Is your random drug testing policy really random?

Jimmy Perkins was an African American Operations Supervisor for Durham School Services, a school transportation service. Durham randomly tests its employees in safety sensitive positions for drugs and alcohol. This included employees with commercial driver’s licenses. A third-party vendor administered the tests and selected employees based on a computerized algorithm. If selected, employees had to report for testing within two hours or risk termination.

Perkins possessed a commercial driver’s license. The third-party vendor randomly selected Perkins to be tested three times in a nine-month period. Perkins, however, failed to appear for his third test because he was busy addressing a work-related crisis. He was then terminated for violating the company’s testing policy.

Perkins filed a lawsuit and, among other allegations, claimed that Durham racially discriminated against him by selecting him so frequently for a purportedly random test. He pointed to a similarly situated white, female manager with a commercial driver’s license who, despite meeting the requirements for being part of the testing pool, had never been tested and was not even on the list of employees eligible for the test. Perkins also claimed that his supervisor, Kirk Tostenrude, a white male, made racially offensive comments, such as referring to Perkins’ Mercedes-Benz as a “player’s” car or “pimpmobile.” Perkins felt that Tostenrude’s comments pejoratively referred to African Americans driving luxury cars.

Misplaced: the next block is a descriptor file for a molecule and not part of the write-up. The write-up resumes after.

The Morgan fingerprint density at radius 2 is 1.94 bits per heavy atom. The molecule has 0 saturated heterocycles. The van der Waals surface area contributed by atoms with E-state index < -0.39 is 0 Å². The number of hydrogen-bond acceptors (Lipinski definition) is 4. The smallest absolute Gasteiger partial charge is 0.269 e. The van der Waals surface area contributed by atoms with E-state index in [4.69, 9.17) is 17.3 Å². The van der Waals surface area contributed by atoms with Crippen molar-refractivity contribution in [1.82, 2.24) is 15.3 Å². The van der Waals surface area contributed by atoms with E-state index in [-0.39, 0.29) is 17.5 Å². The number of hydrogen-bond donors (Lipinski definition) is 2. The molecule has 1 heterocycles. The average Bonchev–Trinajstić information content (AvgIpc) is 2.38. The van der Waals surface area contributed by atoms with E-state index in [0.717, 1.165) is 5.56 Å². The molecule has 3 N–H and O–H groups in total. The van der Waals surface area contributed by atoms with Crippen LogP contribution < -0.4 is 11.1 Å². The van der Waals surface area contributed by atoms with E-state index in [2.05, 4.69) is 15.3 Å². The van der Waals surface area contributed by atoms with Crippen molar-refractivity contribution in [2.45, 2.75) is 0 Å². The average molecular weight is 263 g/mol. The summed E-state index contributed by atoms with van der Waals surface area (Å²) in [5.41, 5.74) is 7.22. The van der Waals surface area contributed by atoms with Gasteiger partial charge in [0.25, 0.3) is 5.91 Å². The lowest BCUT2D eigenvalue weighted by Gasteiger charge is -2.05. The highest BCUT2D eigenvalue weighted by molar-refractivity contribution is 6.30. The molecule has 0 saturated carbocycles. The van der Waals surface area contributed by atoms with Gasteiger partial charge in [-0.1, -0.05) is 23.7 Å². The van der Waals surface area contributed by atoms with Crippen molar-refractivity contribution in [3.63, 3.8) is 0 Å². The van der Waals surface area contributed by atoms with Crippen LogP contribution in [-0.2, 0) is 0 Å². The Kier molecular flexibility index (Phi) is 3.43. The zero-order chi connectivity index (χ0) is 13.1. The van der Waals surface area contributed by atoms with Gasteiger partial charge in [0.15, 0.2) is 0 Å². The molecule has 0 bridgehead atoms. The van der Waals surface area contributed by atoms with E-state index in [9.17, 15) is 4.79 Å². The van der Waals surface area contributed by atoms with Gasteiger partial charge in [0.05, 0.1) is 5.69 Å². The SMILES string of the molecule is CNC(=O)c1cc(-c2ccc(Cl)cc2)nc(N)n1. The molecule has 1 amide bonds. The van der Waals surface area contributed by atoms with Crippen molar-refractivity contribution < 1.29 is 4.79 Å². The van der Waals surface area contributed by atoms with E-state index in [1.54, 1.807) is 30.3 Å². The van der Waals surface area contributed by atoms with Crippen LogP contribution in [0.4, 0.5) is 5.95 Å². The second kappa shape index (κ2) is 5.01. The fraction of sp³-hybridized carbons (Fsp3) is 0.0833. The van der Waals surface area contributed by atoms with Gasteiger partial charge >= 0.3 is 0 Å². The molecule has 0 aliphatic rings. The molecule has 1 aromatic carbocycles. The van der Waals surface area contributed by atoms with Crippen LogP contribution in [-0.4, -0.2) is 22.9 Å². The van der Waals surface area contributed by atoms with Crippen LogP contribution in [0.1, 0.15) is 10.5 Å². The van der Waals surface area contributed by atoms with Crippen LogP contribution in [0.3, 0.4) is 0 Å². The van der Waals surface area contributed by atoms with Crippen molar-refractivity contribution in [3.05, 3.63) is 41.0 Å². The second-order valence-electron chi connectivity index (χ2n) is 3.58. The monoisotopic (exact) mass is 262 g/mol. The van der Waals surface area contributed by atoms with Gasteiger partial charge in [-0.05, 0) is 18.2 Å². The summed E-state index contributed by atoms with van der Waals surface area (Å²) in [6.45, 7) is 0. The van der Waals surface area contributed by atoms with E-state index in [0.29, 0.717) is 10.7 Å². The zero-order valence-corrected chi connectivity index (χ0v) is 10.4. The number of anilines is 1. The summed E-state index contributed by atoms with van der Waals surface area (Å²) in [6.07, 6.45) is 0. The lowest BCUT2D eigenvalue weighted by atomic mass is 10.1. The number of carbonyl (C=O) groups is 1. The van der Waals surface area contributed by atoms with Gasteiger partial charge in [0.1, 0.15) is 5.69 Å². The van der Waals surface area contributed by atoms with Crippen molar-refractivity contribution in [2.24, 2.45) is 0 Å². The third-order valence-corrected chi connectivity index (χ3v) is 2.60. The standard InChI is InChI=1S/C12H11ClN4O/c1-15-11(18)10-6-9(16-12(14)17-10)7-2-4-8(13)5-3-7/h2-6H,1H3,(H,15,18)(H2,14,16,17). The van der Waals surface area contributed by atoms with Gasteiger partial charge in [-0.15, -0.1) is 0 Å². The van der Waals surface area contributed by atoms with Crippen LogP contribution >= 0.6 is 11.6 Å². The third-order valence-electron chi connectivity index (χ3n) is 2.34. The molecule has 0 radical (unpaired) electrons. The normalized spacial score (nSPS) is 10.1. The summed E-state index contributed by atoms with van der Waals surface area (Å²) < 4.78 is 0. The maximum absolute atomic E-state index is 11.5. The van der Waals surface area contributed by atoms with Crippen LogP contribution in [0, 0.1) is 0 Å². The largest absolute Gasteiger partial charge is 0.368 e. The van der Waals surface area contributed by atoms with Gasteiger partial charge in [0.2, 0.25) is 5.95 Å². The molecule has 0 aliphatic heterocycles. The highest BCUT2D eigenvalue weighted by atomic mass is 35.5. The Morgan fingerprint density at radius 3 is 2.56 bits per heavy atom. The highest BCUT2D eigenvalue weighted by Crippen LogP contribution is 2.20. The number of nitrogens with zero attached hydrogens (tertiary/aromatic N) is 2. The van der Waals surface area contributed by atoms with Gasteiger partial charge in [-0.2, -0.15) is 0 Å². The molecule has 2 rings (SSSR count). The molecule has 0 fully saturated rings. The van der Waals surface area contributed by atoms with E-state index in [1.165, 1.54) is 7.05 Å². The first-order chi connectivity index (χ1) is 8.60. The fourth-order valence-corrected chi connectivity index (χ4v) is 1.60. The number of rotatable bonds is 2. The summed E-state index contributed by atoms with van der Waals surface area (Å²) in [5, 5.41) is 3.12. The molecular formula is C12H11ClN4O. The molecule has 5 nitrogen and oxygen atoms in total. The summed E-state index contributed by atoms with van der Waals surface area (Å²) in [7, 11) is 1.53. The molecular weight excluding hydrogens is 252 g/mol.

Durham tried to get the case dismissed on summary judgment, claiming that Perkins could not prove it had a discriminatory motive. The company argued that Perkins’ repeated drug test selections were simply “bad luck,” and its failure to include the white, female manager in the testing pool was a “clerical error.” The court, however, found that a jury could potentially infer a racially discriminatory motive, especially when coupled with Perkins’ supervisor’s racially offensive remarks, and denied Durham’s motion.

This case is a good reminder for employers that even though policies may appear neutral on their face, they can have discriminatory implications if administered inconsistently.